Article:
Raja Koduri Unveils His Vision for AI, Chip Development, and the Fate of Jobs


In the ever-evolving landscape of technology, certain individuals stand at the intersection of groundbreaking innovation. Raja Koduri is one such luminary. Known for his illustrious career as a chip designer and his tenure as Intel’s chief architect, Koduri has embarked on a new journey as the founder of Mihira AI, a venture poised to redefine the possibilities of artificial intelligence.

Beyond Silicon Valley, Koduri’s ambitions extend into India’s remote areas, aiming to democratize AI’s benefits with data centers strategically placed within 100-kilometer radii. As he sat down with Moneycontrol, Koduri shared insights into his vision for Mihira AI, the future of chip development, and the changing landscape of jobs in the post-AI era.

Mihira AI: Empowering Super-Artists with AI

Mihira AI’s mission is nothing short of audacious—to empower artists across India, turning them into super-artists capable of creating visual spectacles that rival Hollywood blockbusters. Koduri envisions a future where AI-powered tools enable the creation of visual masterpieces with budgets that defy convention.

Koduri explained, “We want to harness the power of AI to make every artist a super-artist. If we can train thousands of artists across India on the new tools, we can create visual spectacles that are 10 times bigger than Game of Thrones. And do it within reasonable budgets. Avatar cost around $400 million. The challenge is to make it in $10 million with the help of AI.”

Investing in India’s Computing Infrastructure

To realize this ambitious vision, Mihira AI’s workforce predominantly resides in India. Over 80 percent of their staff will operate from India, with a plan to establish data centers even in the remotest parts of the country.

Koduri emphasized the need for robust computing infrastructure, saying, “At every less than 100 km radius, we need a huge supercomputer that services all kinds of AI needs. And that’s what I’ve been pushing with the government of India. If India aspires to be the number one country in technology, we need to have the best infrastructure for computing in the entire world.”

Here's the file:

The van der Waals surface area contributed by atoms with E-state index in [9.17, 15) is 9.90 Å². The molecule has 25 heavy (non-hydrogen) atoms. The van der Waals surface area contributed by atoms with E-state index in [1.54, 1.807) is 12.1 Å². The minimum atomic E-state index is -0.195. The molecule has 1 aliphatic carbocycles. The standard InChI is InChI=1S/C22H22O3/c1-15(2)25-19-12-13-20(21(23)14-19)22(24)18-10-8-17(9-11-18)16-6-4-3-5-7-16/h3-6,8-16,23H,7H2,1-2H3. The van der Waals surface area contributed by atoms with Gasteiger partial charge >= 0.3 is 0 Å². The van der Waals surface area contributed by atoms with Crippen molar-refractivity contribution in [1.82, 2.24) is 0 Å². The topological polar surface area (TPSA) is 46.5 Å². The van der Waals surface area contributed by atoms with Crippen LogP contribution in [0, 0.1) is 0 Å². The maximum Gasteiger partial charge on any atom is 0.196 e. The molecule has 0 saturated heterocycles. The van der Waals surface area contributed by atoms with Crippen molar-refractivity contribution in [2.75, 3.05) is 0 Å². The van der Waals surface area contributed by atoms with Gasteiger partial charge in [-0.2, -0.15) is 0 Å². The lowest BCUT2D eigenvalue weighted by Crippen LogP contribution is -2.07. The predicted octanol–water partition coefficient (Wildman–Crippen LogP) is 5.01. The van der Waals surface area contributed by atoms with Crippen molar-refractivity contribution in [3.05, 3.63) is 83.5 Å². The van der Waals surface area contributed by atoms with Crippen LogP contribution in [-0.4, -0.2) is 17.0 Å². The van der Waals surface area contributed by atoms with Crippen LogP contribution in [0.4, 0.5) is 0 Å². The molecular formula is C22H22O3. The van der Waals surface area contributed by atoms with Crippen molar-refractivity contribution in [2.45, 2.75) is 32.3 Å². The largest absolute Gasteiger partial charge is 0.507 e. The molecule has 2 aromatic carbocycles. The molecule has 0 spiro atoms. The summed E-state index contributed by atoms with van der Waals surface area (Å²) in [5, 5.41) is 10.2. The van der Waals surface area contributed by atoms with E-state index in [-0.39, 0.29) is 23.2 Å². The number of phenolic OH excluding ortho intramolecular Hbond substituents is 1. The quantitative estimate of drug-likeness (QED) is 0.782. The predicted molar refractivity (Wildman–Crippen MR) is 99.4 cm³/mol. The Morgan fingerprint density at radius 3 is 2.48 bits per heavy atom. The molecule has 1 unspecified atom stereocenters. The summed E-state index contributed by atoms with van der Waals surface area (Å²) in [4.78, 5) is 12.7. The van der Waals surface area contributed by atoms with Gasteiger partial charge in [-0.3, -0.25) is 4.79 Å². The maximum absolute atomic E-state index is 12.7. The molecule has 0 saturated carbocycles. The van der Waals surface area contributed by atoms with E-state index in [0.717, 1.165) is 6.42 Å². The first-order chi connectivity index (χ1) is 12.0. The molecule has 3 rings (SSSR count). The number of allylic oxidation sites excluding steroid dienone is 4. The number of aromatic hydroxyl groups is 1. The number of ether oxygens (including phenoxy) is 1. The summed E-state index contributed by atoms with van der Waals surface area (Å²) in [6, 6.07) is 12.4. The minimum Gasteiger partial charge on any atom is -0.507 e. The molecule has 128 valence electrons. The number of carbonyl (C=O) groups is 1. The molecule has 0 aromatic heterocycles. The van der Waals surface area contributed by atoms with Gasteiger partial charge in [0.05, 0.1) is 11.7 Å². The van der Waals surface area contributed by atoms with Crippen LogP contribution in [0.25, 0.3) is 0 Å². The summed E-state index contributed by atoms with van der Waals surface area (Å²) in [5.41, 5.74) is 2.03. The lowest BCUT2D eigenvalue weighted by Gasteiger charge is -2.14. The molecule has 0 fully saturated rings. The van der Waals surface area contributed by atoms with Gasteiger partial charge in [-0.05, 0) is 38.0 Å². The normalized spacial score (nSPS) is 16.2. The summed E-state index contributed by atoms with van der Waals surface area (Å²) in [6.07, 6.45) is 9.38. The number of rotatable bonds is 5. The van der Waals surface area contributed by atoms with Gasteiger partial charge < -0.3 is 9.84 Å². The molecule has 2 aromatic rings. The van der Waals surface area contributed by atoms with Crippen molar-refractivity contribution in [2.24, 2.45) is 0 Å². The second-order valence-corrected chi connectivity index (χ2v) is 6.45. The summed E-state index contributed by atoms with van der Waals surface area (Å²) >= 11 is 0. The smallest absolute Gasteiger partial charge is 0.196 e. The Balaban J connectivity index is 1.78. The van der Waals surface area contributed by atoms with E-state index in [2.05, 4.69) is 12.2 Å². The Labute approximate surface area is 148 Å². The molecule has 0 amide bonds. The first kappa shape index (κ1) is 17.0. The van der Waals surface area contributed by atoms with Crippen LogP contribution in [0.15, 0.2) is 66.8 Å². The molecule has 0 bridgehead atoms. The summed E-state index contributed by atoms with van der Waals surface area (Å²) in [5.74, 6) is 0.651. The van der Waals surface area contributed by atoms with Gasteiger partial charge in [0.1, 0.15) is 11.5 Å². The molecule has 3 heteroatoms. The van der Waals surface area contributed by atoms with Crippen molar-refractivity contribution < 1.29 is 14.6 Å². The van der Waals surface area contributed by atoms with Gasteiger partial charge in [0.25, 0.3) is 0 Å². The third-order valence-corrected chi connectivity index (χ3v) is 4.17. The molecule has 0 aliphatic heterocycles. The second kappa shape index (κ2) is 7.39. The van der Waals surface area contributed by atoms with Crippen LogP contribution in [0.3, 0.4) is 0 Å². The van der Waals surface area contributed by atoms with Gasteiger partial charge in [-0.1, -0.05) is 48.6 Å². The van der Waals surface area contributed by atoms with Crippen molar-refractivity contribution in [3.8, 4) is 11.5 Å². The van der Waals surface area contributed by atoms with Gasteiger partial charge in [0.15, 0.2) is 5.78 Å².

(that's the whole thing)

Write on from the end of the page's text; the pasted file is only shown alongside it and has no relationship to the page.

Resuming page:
Attracting Talent and Building Intellectual Property

While India may not have Silicon Valley’s financial prowess, Koduri believes that passion and a thriving ecosystem can attract top-notch chip and AI engineers back to their homeland. He underlines the importance of building intellectual property-based products rather than becoming service-oriented companies.

Koduri explained, “We need startups to be building for the end user, be it in gaming, AI, cell phones, or other domains. I have no doubt it will happen in India.”

The Legacy of Moore’s Law

One topic of discussion was the fate of Moore’s Law, which historically dictated that chip performance would double every two years without a price increase. Koduri, with a hint of humor, noted that Moore’s Law has been dead for a while.

He stated, “There’s nothing today whose performance will double next year. If you are lucky, its cost won’t increase. But the cost of the iPhone has been increasing every year.”

Koduri also acknowledged his role in unintentionally propagating the notion that advanced packaging would revive Moore’s Law. He clarified, “All of the advanced packaging is really expensive today. This whole idea of chiplets and packaging will reduce cost and continue Moore’s Law — all of this propaganda — can be traced back to a set of slides I made in 2018. That caused all this confusion and chaos. You can blame it on me.”

AI and the Future of Jobs

In discussing AI’s impact on employment, Koduri shared a bold prediction. He believes that in the post-AI era, soft-knowledge workers like himself will find themselves at the bottom of the job hierarchy, while those with skills in hard physical labor will rise to the top.

He said, “In the future, you will have to do your own electricity repairs and plumbing. They will be sitting in a nice resort and guiding you virtually how to do it. The soft-knowledge people like us will be at the bottom of the food chain in the post-AI era.”

As the conversation with Raja Koduri unfolded, it became evident that his vision for Mihira AI, his insights on chip development, and his perspective on the future of work are all guided by a relentless pursuit of innovation and a deep commitment to advancing technology for the benefit of humanity. In the years to come, the impact of his endeavors is bound to reshape the tech landscape and redefine our understanding of what’s possible in the world of artificial intelligence.

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